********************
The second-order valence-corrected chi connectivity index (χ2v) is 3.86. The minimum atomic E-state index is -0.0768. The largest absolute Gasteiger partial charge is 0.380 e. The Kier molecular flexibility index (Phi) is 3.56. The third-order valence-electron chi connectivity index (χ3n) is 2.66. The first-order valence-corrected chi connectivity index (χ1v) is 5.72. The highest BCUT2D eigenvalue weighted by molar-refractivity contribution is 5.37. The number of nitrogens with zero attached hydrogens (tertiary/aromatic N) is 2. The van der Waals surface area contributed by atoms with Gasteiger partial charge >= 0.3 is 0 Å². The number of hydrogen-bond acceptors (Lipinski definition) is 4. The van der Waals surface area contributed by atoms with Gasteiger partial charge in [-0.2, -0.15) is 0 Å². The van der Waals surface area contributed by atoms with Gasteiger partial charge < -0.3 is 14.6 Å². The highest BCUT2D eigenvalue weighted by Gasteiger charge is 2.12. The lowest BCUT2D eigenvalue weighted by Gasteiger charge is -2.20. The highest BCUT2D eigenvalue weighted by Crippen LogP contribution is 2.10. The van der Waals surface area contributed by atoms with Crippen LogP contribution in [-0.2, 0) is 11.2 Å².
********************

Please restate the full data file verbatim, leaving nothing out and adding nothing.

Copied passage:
The second-order valence-corrected chi connectivity index (χ2v) is 3.86. The minimum atomic E-state index is -0.0768. The largest absolute Gasteiger partial charge is 0.380 e. The Kier molecular flexibility index (Phi) is 3.56. The third-order valence-electron chi connectivity index (χ3n) is 2.66. The first-order valence-corrected chi connectivity index (χ1v) is 5.72. The highest BCUT2D eigenvalue weighted by molar-refractivity contribution is 5.37. The number of nitrogens with zero attached hydrogens (tertiary/aromatic N) is 2. The van der Waals surface area contributed by atoms with Gasteiger partial charge >= 0.3 is 0 Å². The number of hydrogen-bond acceptors (Lipinski definition) is 4. The van der Waals surface area contributed by atoms with Gasteiger partial charge in [-0.2, -0.15) is 0 Å². The van der Waals surface area contributed by atoms with Gasteiger partial charge < -0.3 is 14.6 Å². The highest BCUT2D eigenvalue weighted by Gasteiger charge is 2.12. The lowest BCUT2D eigenvalue weighted by Gasteiger charge is -2.20. The highest BCUT2D eigenvalue weighted by Crippen LogP contribution is 2.10. The van der Waals surface area contributed by atoms with Crippen LogP contribution in [-0.2, 0) is 11.2 Å².